• On November 20, 2018, HRW published the 65-page “Bed and Breakfast on Stolen Land: Tourist Rental Listings in West Bank Settlements” (in partnership with Israeli NGO Kerem Navot), alleging that Airbnb (and Booking.com) “facilitat[e] Israel’s unlawful transfer of its citizens to the settlements.”
    • Omar Shakir, HRW’s Israel and Palestine Director, is a consistent supporter of a one-state framework and advocate for BDS campaigns against Israel. In May 2018, the Israeli Ministry of the Interior decided not to renew his work permit because of his involvement in anti-Israeli campaigns. HRW and Shakir are appealing the Ministry’s decision.
  • In 2015-2019, Ford Foundation granted $6.9 million to Amnesty International.
    • Amnesty disproportionately singles out Israel for condemnation, focusing solely on the conflict with the Palestinians, misrepresenting the complexity of the conflict, and ignoring more severe human rights violations in the region.
    • In violation of its policy of “impartiality,” Amnesty employs numerous anti-Israel activists and BDS campaigners with well-documented histories of radical activism in the context of the Arab-Israeli conflict.
    • Amnesty regularly campaigns for an arms embargo against Israel, while ignoring the massive flow of offensive weapons and explosives from Iran and Syria into Gaza.
  • In 2015-2017, Ford Foundation granted $1.4 million to the International Federation of Human Rights (FIDH).
  • In 2016-2018, the Center for Constitutional Rights (CCR) was granted $1 million.
    • CCR is active in lawfare suits against Israel and Israeli officials, promotes anti-Israel BDS campaigns; urges the U.S. government to stop providing military aid to Israel; presents an entirely biased and distorted view of the conflict and utilizes highly politicized rhetoric, accusing Israel of  “war crimes,” “crimes against humanity,” and other such allegations.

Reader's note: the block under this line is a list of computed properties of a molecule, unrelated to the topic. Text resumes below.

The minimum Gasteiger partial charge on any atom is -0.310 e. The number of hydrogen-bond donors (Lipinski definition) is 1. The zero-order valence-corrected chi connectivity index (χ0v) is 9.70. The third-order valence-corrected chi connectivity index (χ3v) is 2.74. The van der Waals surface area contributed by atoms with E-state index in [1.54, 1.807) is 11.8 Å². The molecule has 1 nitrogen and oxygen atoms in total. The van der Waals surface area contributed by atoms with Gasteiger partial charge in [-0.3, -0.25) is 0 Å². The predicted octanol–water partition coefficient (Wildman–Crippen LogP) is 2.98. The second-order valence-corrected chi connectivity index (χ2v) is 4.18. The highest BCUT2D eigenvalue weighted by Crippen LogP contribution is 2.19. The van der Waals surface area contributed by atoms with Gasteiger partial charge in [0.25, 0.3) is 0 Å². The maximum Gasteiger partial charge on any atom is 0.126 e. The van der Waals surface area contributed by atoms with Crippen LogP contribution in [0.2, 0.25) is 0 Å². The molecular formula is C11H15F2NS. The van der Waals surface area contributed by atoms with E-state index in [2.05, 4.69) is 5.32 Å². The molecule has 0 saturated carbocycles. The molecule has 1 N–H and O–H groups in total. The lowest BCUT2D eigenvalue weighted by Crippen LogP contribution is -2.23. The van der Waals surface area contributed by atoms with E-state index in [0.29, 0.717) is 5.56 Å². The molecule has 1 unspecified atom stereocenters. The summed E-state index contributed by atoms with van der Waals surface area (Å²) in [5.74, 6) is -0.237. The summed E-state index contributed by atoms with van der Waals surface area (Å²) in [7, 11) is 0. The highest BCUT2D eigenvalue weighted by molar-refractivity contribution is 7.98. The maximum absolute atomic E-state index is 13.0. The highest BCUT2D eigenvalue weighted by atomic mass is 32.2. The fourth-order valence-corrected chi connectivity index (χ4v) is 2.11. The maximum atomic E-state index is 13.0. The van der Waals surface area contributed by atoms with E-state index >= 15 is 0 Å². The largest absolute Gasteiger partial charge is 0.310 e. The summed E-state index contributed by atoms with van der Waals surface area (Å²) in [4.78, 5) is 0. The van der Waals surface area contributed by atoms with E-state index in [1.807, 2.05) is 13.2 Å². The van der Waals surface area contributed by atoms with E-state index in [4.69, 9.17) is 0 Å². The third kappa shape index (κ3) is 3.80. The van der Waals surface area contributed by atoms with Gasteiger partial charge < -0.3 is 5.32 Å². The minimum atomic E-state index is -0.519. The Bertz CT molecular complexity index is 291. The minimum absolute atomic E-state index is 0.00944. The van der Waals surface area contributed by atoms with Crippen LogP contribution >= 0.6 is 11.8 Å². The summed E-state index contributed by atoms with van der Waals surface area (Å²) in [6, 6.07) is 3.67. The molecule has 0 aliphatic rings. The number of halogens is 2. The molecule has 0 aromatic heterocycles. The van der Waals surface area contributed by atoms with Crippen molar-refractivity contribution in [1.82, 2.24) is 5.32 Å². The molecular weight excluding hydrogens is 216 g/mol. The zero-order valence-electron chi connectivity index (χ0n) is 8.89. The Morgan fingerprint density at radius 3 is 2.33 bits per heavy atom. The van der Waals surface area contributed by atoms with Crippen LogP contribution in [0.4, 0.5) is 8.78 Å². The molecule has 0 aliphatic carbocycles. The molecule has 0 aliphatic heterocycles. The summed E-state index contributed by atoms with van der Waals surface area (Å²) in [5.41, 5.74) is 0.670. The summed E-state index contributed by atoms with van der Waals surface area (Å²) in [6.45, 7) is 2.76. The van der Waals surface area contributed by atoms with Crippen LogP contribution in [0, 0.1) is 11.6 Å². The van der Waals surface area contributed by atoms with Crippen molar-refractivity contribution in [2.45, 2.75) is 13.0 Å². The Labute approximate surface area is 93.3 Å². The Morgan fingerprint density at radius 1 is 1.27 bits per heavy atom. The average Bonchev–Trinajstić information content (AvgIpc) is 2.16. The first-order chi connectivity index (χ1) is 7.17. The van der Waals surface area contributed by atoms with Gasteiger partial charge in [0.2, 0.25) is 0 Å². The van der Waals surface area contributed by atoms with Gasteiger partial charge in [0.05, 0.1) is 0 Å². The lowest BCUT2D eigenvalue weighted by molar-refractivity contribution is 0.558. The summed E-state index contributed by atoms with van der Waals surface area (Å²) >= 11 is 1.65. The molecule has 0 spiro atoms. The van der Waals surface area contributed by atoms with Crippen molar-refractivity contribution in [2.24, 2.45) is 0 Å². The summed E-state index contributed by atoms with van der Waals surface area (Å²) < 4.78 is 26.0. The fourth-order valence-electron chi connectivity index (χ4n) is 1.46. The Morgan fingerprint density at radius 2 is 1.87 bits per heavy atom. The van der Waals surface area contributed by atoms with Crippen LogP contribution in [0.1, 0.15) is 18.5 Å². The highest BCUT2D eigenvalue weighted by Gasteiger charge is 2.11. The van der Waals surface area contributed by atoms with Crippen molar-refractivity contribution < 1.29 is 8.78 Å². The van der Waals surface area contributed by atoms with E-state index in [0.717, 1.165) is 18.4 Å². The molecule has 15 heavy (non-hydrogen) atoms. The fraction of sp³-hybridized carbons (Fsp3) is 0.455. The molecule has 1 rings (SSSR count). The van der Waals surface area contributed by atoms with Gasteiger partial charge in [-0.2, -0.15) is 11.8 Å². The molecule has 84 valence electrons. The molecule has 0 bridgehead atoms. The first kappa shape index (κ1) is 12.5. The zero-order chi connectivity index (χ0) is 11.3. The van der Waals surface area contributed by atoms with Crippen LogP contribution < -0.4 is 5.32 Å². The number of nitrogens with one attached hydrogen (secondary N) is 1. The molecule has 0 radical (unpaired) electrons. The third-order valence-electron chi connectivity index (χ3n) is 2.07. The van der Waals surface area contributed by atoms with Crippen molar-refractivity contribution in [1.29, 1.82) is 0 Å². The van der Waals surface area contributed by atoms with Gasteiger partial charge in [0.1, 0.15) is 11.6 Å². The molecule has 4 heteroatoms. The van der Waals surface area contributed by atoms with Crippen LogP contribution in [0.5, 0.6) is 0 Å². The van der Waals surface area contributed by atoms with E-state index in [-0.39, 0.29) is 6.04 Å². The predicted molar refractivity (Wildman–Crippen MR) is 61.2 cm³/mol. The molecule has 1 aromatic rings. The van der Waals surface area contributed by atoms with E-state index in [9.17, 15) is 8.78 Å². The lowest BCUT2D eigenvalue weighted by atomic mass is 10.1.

• CCR has endorsed Congresswoman McCollum’s proposed legislation “to prevent United States tax dollars from supporting the Israeli military’s ongoing detention and mistreatment of Palestinian children.” The entirety of the proposed bill is premised on factually inaccurate claims from anti-Israel advocacy NGOs, including direct quotes from Defense for Children International -Palestine’s “No Way to Treat a Child” 2016 report and website.
    • In April-May 2018, CCR led a “Justice Delegation” to Israel and the West Bank claiming to provide a “better understand[ing of] the human rights situation in Israel and Palestine.” However, the trip met with Israeli and Palestinian organizations that promote a one-sided Palestinian narrative of the conflict, BDS, lawfare, and antisemitism, and some with alleged ties to terrorism.
      • On May 14, 2018, the Justice Delegation released a statement accusing Israel of “settler colonialism and ethnic cleansing on Palestinian communities through blatantly obtrusive policies” as well as “structural racism and apartheid.
  • In 2015-2019, various branches of Oxfam, including Oxfam America and Oxfam Mexico, received $4.9 million from the Ford Foundation.
    • Oxfam consistently paints a highly misleading picture of the Arab-Israeli conflict, departing from its humanitarian mission focused on poverty. Most Oxfam statements erase all complexity and blame Israel exclusively for the situation, and these distortions and their impacts contribute significantly to the conflict.
    • While Oxfam states that it does not “support a boycott of Israel,” it states that it “oppose[s] trade with Israeli settlements in the West Bank because they are illegally built on occupied land, increase poverty among Palestinians, and threaten the chances of a two-state solution.”
  • In 2015, Christian Aid received $150,000 from the Ford Foundation.

2015-2018 Funding to NGOs (amounts based on Ford Foundation’s “Grants Database”)

NGO20192018201720162015
Human Rights Watch (HRW)1,200,000190,0001,400,0001,710,000
Amnesty International450,0004,465,000700,0001,650,000
International Federation of Human Rights (FIDH)400,0001,000,000
Christian Aid150,000
Oxfam200,0001,070,0001,300,0002,300,000430,000
Center for Constitutional Rights100,000900,000
Cordaid165,000
Save the Children547,381
Tides Center1,254,5009,350,0004,880,0004,563,1591,975,646
Catholic Relief Services210,000
Front Line – International Foundation for the Protection of Rights Defenders600,000200,000